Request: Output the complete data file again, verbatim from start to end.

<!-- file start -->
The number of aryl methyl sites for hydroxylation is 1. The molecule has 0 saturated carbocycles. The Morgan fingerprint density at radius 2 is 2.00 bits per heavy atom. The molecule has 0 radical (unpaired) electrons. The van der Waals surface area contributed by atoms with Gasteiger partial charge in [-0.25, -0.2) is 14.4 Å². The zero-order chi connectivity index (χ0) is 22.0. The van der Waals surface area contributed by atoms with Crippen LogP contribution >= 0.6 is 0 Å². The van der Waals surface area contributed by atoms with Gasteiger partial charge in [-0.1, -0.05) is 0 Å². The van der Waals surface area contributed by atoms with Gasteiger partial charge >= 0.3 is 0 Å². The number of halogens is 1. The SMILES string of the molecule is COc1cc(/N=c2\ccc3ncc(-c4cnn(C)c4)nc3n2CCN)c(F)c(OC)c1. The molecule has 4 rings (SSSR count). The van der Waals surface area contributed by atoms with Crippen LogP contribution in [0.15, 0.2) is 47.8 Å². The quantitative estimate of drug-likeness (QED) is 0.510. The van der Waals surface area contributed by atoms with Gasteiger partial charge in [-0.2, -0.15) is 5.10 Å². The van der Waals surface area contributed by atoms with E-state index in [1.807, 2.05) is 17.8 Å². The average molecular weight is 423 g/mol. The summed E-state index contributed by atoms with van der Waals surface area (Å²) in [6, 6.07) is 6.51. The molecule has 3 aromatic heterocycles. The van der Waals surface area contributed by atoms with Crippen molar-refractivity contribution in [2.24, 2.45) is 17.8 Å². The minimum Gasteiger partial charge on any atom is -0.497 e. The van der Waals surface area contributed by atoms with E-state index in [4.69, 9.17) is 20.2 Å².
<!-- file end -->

The number of aryl methyl sites for hydroxylation is 1. The molecule has 0 saturated carbocycles. The Morgan fingerprint density at radius 2 is 2.00 bits per heavy atom. The molecule has 0 radical (unpaired) electrons. The van der Waals surface area contributed by atoms with Gasteiger partial charge in [-0.25, -0.2) is 14.4 Å². The zero-order chi connectivity index (χ0) is 22.0. The van der Waals surface area contributed by atoms with Crippen LogP contribution >= 0.6 is 0 Å². The van der Waals surface area contributed by atoms with Gasteiger partial charge in [-0.1, -0.05) is 0 Å². The van der Waals surface area contributed by atoms with Gasteiger partial charge >= 0.3 is 0 Å². The number of halogens is 1. The SMILES string of the molecule is COc1cc(/N=c2\ccc3ncc(-c4cnn(C)c4)nc3n2CCN)c(F)c(OC)c1. The molecule has 4 rings (SSSR count). The van der Waals surface area contributed by atoms with Crippen LogP contribution in [0.15, 0.2) is 47.8 Å². The quantitative estimate of drug-likeness (QED) is 0.510. The van der Waals surface area contributed by atoms with Gasteiger partial charge in [-0.2, -0.15) is 5.10 Å². The van der Waals surface area contributed by atoms with E-state index in [1.807, 2.05) is 17.8 Å². The average molecular weight is 423 g/mol. The summed E-state index contributed by atoms with van der Waals surface area (Å²) in [6, 6.07) is 6.51. The molecule has 3 aromatic heterocycles. The van der Waals surface area contributed by atoms with Crippen molar-refractivity contribution in [2.24, 2.45) is 17.8 Å². The minimum Gasteiger partial charge on any atom is -0.497 e. The van der Waals surface area contributed by atoms with E-state index in [4.69, 9.17) is 20.2 Å².